A recent report has stated that mobile data traffic in South Africa is forecast to grow eight-fold over the next four years with an annual compound growth rate of 53%.
This is according to Cisco’s Visual Networking Index Global Forecast and Service Adoption (for 2013 to 2018). They go on to say that global broadband speeds will improve from 16 Mbps at the end of 2013 to 42 Mbps by 2018. The report also showed that the Middle East and Africa (MEA) region will continue to be the fastest growing IP traffic region showing 38% compound average growth rate (CAGR) over the next four years.
In South Africa they project that there will be 147.7 million networked devices in 2018, up from 92.4 million in 2013 and that IP traffic will grow four-fold from 2013 to 2018 (a CAGR of 34%).
On a global scale, Cisco predicts that the composition of IP traffic will shift dramatically by 2018 with the majority of traffic originating from devices other than PCs. Wi-Fi will also exceed wired traffic for the first time in the coming years with Wi-Fi and mobile-connected devices generating 76% of Internet traffic by 2018.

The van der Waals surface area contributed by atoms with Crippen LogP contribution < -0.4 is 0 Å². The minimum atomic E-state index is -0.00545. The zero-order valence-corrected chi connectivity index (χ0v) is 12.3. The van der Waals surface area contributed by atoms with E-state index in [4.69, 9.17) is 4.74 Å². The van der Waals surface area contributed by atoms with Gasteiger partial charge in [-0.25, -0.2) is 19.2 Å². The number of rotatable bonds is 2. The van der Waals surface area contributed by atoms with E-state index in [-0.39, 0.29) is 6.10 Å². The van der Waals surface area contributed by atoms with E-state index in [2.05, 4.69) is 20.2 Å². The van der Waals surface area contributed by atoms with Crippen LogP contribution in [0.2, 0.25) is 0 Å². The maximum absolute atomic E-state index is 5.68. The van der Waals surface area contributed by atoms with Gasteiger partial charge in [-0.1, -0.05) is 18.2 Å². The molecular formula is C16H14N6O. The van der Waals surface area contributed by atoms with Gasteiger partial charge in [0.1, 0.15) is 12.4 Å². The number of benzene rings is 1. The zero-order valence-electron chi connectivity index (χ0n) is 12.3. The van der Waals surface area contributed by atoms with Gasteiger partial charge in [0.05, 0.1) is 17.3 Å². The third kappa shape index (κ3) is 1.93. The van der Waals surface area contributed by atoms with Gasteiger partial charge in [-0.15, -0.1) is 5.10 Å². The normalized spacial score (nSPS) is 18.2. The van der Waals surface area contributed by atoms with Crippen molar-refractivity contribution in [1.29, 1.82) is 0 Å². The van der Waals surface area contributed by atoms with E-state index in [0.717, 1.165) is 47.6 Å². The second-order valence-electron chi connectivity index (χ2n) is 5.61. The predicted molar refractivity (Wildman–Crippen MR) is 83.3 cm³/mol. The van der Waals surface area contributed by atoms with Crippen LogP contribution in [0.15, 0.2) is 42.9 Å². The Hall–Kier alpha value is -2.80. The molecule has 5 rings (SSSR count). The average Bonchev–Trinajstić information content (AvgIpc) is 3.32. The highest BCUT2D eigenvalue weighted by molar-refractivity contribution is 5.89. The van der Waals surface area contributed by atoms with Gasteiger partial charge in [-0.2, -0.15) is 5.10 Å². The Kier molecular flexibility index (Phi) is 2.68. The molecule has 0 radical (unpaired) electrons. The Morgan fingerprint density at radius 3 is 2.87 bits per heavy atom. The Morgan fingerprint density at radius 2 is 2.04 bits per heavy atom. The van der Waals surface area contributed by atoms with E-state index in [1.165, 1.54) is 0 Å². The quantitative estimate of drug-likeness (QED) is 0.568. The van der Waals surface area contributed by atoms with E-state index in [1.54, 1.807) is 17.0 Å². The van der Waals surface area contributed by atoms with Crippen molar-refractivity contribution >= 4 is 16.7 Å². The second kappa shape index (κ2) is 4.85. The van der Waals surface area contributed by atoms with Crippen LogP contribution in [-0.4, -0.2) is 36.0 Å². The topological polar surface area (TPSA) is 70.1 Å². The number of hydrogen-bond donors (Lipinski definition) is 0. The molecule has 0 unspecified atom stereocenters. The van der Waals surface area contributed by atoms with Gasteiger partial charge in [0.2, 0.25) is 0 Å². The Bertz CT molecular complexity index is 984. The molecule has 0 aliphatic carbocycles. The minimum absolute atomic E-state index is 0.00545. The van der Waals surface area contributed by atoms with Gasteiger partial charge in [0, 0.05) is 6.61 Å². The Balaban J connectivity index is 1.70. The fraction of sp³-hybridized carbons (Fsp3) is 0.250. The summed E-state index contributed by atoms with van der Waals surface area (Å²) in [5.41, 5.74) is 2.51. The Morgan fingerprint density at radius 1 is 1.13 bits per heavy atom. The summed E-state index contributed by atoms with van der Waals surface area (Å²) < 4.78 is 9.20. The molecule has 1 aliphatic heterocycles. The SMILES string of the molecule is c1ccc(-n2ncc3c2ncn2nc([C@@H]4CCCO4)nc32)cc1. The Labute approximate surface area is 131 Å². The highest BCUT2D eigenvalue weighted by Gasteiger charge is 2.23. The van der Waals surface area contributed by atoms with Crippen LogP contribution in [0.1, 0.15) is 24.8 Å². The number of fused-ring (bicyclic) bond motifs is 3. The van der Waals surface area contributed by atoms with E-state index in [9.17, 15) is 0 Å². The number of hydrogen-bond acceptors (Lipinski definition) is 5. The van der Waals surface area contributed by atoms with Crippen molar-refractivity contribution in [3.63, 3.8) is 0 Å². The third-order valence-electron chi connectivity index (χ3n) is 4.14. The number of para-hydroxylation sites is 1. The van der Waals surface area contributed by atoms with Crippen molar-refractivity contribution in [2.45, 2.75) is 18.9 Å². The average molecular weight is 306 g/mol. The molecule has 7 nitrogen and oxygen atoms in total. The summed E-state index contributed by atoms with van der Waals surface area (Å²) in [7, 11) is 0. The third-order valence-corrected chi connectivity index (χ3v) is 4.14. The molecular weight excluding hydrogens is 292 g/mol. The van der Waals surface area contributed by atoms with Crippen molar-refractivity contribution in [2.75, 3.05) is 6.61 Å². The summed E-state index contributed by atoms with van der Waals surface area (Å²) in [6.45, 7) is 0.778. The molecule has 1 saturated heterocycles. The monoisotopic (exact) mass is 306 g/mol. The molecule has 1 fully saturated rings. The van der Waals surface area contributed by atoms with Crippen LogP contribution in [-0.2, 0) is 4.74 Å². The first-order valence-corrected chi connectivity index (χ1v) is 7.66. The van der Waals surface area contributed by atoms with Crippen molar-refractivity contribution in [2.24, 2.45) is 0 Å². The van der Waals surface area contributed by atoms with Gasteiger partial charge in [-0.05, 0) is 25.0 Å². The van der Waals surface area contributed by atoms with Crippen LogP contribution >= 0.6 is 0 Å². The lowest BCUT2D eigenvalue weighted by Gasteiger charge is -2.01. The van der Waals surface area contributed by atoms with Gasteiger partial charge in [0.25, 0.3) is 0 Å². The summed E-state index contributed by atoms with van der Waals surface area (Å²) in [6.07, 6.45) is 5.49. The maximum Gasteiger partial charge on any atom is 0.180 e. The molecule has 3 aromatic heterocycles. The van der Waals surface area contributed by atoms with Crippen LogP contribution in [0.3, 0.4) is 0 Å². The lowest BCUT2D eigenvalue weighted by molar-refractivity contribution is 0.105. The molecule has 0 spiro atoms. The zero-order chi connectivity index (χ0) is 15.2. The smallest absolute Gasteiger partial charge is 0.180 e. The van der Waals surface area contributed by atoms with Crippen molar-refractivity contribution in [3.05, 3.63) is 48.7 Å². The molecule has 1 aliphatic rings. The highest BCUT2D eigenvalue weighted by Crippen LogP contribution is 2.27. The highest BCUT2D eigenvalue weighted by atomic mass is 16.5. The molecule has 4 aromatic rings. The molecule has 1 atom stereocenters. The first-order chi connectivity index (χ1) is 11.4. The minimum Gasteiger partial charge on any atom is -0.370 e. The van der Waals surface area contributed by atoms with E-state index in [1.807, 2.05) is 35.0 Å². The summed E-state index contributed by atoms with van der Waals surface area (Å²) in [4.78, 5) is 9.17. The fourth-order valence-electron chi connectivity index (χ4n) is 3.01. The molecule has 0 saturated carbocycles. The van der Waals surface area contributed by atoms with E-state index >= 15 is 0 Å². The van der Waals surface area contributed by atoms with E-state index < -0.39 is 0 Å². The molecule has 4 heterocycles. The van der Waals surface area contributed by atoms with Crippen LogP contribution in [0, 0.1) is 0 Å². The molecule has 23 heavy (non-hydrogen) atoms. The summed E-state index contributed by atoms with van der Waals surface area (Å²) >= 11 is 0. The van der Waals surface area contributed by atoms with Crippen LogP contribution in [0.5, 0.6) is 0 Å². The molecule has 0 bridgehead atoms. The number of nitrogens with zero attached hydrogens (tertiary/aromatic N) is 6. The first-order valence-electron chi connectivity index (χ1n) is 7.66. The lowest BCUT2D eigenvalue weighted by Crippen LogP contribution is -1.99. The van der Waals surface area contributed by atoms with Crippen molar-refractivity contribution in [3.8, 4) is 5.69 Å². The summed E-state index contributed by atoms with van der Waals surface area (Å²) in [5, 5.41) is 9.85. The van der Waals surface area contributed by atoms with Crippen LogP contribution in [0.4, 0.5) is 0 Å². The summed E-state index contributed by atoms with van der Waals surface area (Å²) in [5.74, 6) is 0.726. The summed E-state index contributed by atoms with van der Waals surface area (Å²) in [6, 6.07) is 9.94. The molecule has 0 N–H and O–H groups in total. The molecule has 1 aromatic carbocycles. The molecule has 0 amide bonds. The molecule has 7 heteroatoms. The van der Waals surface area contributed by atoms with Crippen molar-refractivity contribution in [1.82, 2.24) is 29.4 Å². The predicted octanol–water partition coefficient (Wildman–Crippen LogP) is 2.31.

Ericsson meanwhile has released their latest mobility report saying that in Sub-Saharan Africa voice-call traffic is expected to double and mobile internet usage is expected to increase 20 times between 2013 and 2019.
This growth is due to a combination of increased access to 3G and 4G technology across the region and the launch of several under-$50 smartphones options. This is allowing increasing numbers of consumers in Kenya, Nigeria and South Africa to access content-rich apps, social media, and video content.
Given the high use of mobile phones over desktop computers to access the internet, the region is uniquely positioned to grow in social networks and mobile banking applications, says Ericsson, with 70% of mobile users browsing the internet on their phone versus 6% who use desktop computers.
Ericsson also says that Sub-Saharan Africa’s mobile penetration, currently sitting at 70%, is fast approaching the global average of 92% and predicts that 75% of mobile subscriptions will include internet services (either 3G or 4G) by 2019.
Overall data traffic has already doubled in the last year and is expected to double again in 2015. Mobile subscriptions are also expected to increase from 551 million in 2013 to 930 million in 2019 with the biggest increases in mobile users currently occurring in Nigeria, followed by the Congo, Uganda and Ghana.